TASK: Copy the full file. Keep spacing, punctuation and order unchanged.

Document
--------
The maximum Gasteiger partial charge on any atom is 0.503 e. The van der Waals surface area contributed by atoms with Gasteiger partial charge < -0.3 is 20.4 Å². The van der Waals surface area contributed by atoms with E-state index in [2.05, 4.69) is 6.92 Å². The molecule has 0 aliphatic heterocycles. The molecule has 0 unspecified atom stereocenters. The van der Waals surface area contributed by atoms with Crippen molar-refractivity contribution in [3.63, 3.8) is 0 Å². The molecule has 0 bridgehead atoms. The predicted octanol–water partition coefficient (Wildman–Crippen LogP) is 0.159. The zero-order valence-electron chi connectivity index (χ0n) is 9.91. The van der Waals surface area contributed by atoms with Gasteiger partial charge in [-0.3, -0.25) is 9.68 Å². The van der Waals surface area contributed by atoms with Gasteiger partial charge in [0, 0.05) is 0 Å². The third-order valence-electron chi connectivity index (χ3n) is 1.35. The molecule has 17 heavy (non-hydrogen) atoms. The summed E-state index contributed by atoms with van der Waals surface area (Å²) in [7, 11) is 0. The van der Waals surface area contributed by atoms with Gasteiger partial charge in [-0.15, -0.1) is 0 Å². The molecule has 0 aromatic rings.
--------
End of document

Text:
The maximum Gasteiger partial charge on any atom is 0.503 e. The van der Waals surface area contributed by atoms with Gasteiger partial charge < -0.3 is 20.4 Å². The van der Waals surface area contributed by atoms with E-state index in [2.05, 4.69) is 6.92 Å². The molecule has 0 aliphatic heterocycles. The molecule has 0 unspecified atom stereocenters. The van der Waals surface area contributed by atoms with Crippen molar-refractivity contribution in [3.63, 3.8) is 0 Å². The molecule has 0 bridgehead atoms. The predicted octanol–water partition coefficient (Wildman–Crippen LogP) is 0.159. The zero-order valence-electron chi connectivity index (χ0n) is 9.91. The van der Waals surface area contributed by atoms with Gasteiger partial charge in [-0.3, -0.25) is 9.68 Å². The van der Waals surface area contributed by atoms with Gasteiger partial charge in [0, 0.05) is 0 Å². The third-order valence-electron chi connectivity index (χ3n) is 1.35. The molecule has 17 heavy (non-hydrogen) atoms. The summed E-state index contributed by atoms with van der Waals surface area (Å²) in [7, 11) is 0. The van der Waals surface area contributed by atoms with Gasteiger partial charge in [-0.15, -0.1) is 0 Å². The molecule has 0 aromatic rings.